Young women off Crittenton Services of Greater Washington (CSGW), which hosted their annual High Tea and conducted a student panel under the theme, “My Voice Matters.” (Courtesy Photo)

By Briana Thomas
Special to the AFRO

More than 100 teen girls from Washington, D.C. and Montgomery County school districts gathered on April 22 at 6 p.m. for a virtual community conversation about the impact of COVID-19 on the area’s youth.

Crittenton Services of Greater Washington (CSGW) hosted students and community members for the nonprofit’s annual High Tea. Due to the pandemic, this year’s event was virtual and the conversation centered on empowering young women through the effects of COVID-19.

Siobhan Davenport, president and CEO of CSGW, was one of the adults who participated in the High Tea. Davenport told the AFRO that COVID-19 has exacerbated the challenges that students of Crittenton already face.

“We as an organization have many conversations on how the inequity in healthcare, and housing and in education have risen to the top because of the pandemic,” Davenport said.

According to a CSGW news release, a February needs assessment showed that out of nearly 400 students surveyed, 63 percent of the students feel more stressed than usual and 43 percent are worried about their futures.

Siobhan Davenport, president and CEO of CSGW, poses with young women of the program. (Courtesy Photo)

The event included a main session that was hosted by NBC reporter Juliana Valencia and featured appearances by the Mayor of Somerset, Md., Jeffrey Slavin, and Crittenton Honoree Catherine Leggett.

After the main session, the teen girl participants were placed into several small groups or breakout rooms where they had an open dialogue with one another surrounding the pre-chosen theme: “My Voice Matters.”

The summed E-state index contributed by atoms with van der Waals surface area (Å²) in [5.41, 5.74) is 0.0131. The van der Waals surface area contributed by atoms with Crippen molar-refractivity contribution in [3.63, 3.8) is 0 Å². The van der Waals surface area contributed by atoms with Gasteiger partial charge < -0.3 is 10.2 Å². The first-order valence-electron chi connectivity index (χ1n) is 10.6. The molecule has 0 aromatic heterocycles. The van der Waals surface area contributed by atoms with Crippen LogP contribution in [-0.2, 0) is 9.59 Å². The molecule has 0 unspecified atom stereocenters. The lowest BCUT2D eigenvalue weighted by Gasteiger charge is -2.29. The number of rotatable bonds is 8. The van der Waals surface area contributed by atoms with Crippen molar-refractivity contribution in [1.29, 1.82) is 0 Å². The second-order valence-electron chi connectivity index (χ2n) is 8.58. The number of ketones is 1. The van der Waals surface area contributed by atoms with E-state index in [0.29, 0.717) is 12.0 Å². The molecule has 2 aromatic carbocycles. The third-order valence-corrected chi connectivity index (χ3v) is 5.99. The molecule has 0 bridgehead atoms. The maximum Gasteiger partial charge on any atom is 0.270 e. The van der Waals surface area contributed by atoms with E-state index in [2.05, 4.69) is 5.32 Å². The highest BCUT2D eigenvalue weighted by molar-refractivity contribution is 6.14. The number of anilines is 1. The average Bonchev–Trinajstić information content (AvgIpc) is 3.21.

The AFRO spoke with two student-leaders, Yanica Mejias, a junior at Gaithersburg High School and Naomi Conteh, a sophomore at Clarksburg High School about the breakout room conversations.  The students both expressed the need to have youth-guided conversations during the High Tea about mental health issues, the stress of finances and the importance of feeling empowered and knowing one’s self-worth.

“It makes you take something back with you,” Conteh said. “It makes me feel like we are building a better society step by step because of the little conversations that we are having, inspiring young women.”

Davenport, who has served as the 132-year-old organization’s president since 2019, explained that the young ladies of Crittenton have to know that they are being seen and heard and that’s why events and programs like the annual High Tea are of value.

She explained how the girls say they feel that they are talked down to by adults or judged for the way they wear their hair or clothes, but Crittenton strives to create a friendly community to show the young ladies that they matter.

“It is imperative that we empower our teen girls that they matter, their voice matters. What matters to them, matters to us. I think so often girls, and in particular girls of color are left out of so many discussions,” Davenport emphasized.

CSGW supports more than 600 girls with other programs such as the SNEAKERS group that helps women in grades 8 through 12 navigate the challenges of approaching adulthood like, relationships, health and fitness, sexuality, school and career choice.